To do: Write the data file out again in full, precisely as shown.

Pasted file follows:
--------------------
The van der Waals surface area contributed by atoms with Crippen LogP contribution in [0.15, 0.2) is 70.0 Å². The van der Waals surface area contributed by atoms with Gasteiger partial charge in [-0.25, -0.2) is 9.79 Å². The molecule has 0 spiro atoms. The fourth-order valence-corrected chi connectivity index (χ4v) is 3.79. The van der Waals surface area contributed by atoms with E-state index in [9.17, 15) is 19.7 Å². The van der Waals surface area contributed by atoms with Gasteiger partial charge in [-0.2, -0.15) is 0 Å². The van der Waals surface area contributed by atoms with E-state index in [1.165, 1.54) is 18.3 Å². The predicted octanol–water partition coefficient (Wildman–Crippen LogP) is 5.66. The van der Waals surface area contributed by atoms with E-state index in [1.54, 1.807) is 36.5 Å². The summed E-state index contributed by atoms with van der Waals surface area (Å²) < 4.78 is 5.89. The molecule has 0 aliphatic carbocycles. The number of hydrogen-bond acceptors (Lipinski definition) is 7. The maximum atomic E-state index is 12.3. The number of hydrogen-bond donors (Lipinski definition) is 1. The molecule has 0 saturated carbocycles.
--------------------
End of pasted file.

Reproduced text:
The van der Waals surface area contributed by atoms with Crippen LogP contribution in [0.15, 0.2) is 70.0 Å². The van der Waals surface area contributed by atoms with Gasteiger partial charge in [-0.25, -0.2) is 9.79 Å². The molecule has 0 spiro atoms. The fourth-order valence-corrected chi connectivity index (χ4v) is 3.79. The van der Waals surface area contributed by atoms with E-state index in [9.17, 15) is 19.7 Å². The van der Waals surface area contributed by atoms with Gasteiger partial charge in [-0.2, -0.15) is 0 Å². The van der Waals surface area contributed by atoms with E-state index in [1.165, 1.54) is 18.3 Å². The predicted octanol–water partition coefficient (Wildman–Crippen LogP) is 5.66. The van der Waals surface area contributed by atoms with E-state index in [1.54, 1.807) is 36.5 Å². The summed E-state index contributed by atoms with van der Waals surface area (Å²) < 4.78 is 5.89. The molecule has 0 aliphatic carbocycles. The number of hydrogen-bond acceptors (Lipinski definition) is 7. The maximum atomic E-state index is 12.3. The number of hydrogen-bond donors (Lipinski definition) is 1. The molecule has 0 saturated carbocycles.